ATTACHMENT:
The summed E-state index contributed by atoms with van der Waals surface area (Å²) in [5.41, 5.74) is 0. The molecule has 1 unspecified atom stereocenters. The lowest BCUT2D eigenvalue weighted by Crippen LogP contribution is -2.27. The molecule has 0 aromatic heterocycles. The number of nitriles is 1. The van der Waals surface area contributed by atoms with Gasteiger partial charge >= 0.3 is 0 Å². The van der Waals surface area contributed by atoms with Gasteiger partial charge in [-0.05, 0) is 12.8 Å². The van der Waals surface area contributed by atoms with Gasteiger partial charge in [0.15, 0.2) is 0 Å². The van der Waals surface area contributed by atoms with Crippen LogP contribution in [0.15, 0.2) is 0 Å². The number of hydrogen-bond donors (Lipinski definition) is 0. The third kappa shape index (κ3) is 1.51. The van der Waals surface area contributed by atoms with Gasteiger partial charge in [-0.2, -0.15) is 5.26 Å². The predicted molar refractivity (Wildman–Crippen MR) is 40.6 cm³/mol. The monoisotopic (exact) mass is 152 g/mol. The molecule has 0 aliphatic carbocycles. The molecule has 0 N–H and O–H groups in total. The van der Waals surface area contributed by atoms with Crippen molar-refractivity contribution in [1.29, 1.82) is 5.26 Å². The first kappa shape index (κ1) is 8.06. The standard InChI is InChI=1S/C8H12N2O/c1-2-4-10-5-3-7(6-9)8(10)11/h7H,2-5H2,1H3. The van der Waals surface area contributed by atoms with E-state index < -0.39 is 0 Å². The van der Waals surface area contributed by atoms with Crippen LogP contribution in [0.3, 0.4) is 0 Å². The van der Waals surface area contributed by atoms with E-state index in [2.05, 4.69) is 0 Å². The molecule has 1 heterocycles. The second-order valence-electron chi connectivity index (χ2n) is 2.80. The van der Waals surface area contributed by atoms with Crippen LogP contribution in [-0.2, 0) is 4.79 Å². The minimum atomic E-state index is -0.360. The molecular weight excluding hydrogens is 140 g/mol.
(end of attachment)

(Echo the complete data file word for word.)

The summed E-state index contributed by atoms with van der Waals surface area (Å²) in [5.41, 5.74) is 0. The molecule has 1 unspecified atom stereocenters. The lowest BCUT2D eigenvalue weighted by Crippen LogP contribution is -2.27. The molecule has 0 aromatic heterocycles. The number of nitriles is 1. The van der Waals surface area contributed by atoms with Gasteiger partial charge >= 0.3 is 0 Å². The van der Waals surface area contributed by atoms with Gasteiger partial charge in [-0.05, 0) is 12.8 Å². The van der Waals surface area contributed by atoms with Gasteiger partial charge in [0.15, 0.2) is 0 Å². The van der Waals surface area contributed by atoms with Crippen LogP contribution in [0.15, 0.2) is 0 Å². The number of hydrogen-bond donors (Lipinski definition) is 0. The third kappa shape index (κ3) is 1.51. The van der Waals surface area contributed by atoms with Gasteiger partial charge in [-0.2, -0.15) is 5.26 Å². The predicted molar refractivity (Wildman–Crippen MR) is 40.6 cm³/mol. The monoisotopic (exact) mass is 152 g/mol. The molecule has 0 aliphatic carbocycles. The molecule has 0 N–H and O–H groups in total. The van der Waals surface area contributed by atoms with Crippen molar-refractivity contribution in [1.29, 1.82) is 5.26 Å². The first kappa shape index (κ1) is 8.06. The standard InChI is InChI=1S/C8H12N2O/c1-2-4-10-5-3-7(6-9)8(10)11/h7H,2-5H2,1H3. The van der Waals surface area contributed by atoms with E-state index < -0.39 is 0 Å². The van der Waals surface area contributed by atoms with Crippen LogP contribution in [0.3, 0.4) is 0 Å². The van der Waals surface area contributed by atoms with E-state index in [2.05, 4.69) is 0 Å². The molecule has 1 heterocycles. The second-order valence-electron chi connectivity index (χ2n) is 2.80. The van der Waals surface area contributed by atoms with Crippen LogP contribution in [-0.2, 0) is 4.79 Å². The minimum atomic E-state index is -0.360. The molecular weight excluding hydrogens is 140 g/mol.